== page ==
Amidst the routine matters that come before the Hoboken municipal court, a constitutionality question is brewing over whether a local man should be punished criminally for refusing to provide a Port Authority police officer with his country of origin.
Vesselin Dittrich, 64, of Hoboken, said he was involved in a conversation in the PATH station in August 2010 with a woman who yelled at him for supposedly looking at her tattoos. The woman summoned a police officer, who told the two to disperse. Dittrich says that the officer said there would be no charges, but asked to take down Dittrich’s information anyway.
Dittrich said he provided information from his driver’s license, but when the officer asked what country he was from, he declined to answer, believing it to be irrelevant and unconstitutional. He says the officer issued him a disorderly conduct ticket for “refusing to provide pedigree information.”
The case is due back in municipal court on Dec. 13.
Most people who receive a ticket in Hoboken simply either mail in their fine or appear in front of the municipal court judge and are finished within a month. But Dittrich, a Bulgarian native and American citizen, is still fighting his case, which is set to go to trial in December.
Dittrich is representing himself.
Problems in court
This past Tuesday morning in Hoboken court, after a series of defendants in other cases pleaded guilty for charges such as drinking in public or talking on a cell phone while driving, Dittrich was called to the stand for his trial.
The stack of paperwork in front of the judge was much higher than any other case in court that day. Over a year of Dittrich fighting in the local legal system was about to come to an end.
However, since Dittrich had filed a pre-trial appeal, the judge adjourned the trial until December to give all the parties time to prepare. The pre-trial appeal was merely a protest of the way the case was being handled and was not meant to delay the case any longer. However, the judge hadn’t had time to read the appeal.
In the past, Dittrich faced choices that were unacceptable to him. According to court transcripts from Oct. 13, 2010, the municipal prosecutor offered to downgrade the charge to a municipal ordinance violation if Dittrich pleaded guilty, but the defendant declined, believing the charges should be dismissed.
After Dittrich failed to accept a fine and guilty plea on that date, Hoboken Municipal Prosecutor Ron Venturi told the judge that “if [the court] goes forward and [Dittrich] is convicted I will be requesting of the court that he be incarcerated for a short period of time,” according to court transcripts.
Dittrich faced the option of admitting guilt and paying a small fine or heading to trial and facing possible incarceration. Yet Dittrich chose to continue to fight, believing he was wrongfully accused.
He plans to appeal if he is convicted.
Dittrich said the multiple, unexpected adjournments of the trial by the judge have caused him to miss at least 10 days of work. He works as a translator in Manhattan.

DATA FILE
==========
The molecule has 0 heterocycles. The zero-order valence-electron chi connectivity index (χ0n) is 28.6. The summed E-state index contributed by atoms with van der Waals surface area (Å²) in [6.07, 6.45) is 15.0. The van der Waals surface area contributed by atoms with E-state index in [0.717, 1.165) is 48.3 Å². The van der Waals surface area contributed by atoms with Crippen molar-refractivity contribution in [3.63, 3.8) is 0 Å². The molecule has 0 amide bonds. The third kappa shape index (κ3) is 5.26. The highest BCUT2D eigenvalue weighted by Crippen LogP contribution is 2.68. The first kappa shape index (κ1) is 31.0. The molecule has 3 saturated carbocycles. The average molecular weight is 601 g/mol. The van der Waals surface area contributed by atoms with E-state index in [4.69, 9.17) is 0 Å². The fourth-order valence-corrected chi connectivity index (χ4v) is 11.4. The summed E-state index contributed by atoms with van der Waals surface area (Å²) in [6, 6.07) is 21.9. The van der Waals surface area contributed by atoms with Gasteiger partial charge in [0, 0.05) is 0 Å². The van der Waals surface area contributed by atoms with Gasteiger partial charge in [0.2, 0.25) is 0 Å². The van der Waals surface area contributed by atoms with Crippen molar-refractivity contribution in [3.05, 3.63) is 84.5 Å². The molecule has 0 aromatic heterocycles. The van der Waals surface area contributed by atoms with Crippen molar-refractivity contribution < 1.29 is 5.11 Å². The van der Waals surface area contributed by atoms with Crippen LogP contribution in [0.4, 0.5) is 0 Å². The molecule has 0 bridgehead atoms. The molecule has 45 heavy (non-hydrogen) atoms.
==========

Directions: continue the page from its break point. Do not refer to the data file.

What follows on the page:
The maximum penalty for disorderly conduct is a fine of up to $1,000 and up to six months in jail.
Questioning country of origin
Steve Coleman, a spokesperson for the Port Authority, would not comment specifically on Dittrich’s case last week, since it is currently entangled in litigation.
However, Coleman said in an email statement that sometimes Port Authority police officers do ask someone their country of origin.
“In general, the need for PAPD to ask a suspect for country or origin pedigree information is made on a case by case basis, determined by several factors, including whether there is a language barrier (so we can get an interpreter) or whether we need further information to confirm a person’s identity,” Coleman said.
Dittrich speaks with an eastern European accent.
People being questioned by police do not have to answer questions about where they are originally from, according to the American Civil Liberties Union website. Under State v. Camillo, refusal to provide name, date of birth, and Social Security number to police is not a crime.
A famous legal battle swept through Arizona in 2006 and 2008 over a law requiring immigrants to present paperwork upon request from law enforcement. A law was finally passed in that state in 2010 making it a crime for an alien to be in the state without carrying certain identification documents, and requiring state police to determine a person’s immigration status during a lawful stop if there is suspicion that the person is an illegal immigrant.
Dittrich is not new to questioning the government about various matters. The New Jersey state website shows multiple cases in which Dittrich has filed complaints against the Hoboken City Clerk’s Office after he did not receive responses to Open Public Records Act requests about other matters. Some of his legal fights have gone all the way to the state Government Records Council.
On Tuesday, Dittrich brought two witnesses to the trial with him, but said they were invited as “character witnesses.”
One character witness who attended court on Tuesday is Alice Crozier, a founding member of the People for Open Government, a local good government activist group in Hoboken.
“He was a member of POG and has been for four or five years, and he was even being considered for our board,” Crozier said after the case was once again adjourned.
Judging by what she was told about the case, Crozier believes this is “a case that should have never happened.”
The arresting officer was not at the court on Tuesday. The case is being handled by the prosecutor.
The case is due back in municipal court on Dec. 13.
Ray Smith may be reached at RSmith@hudsonreporter.com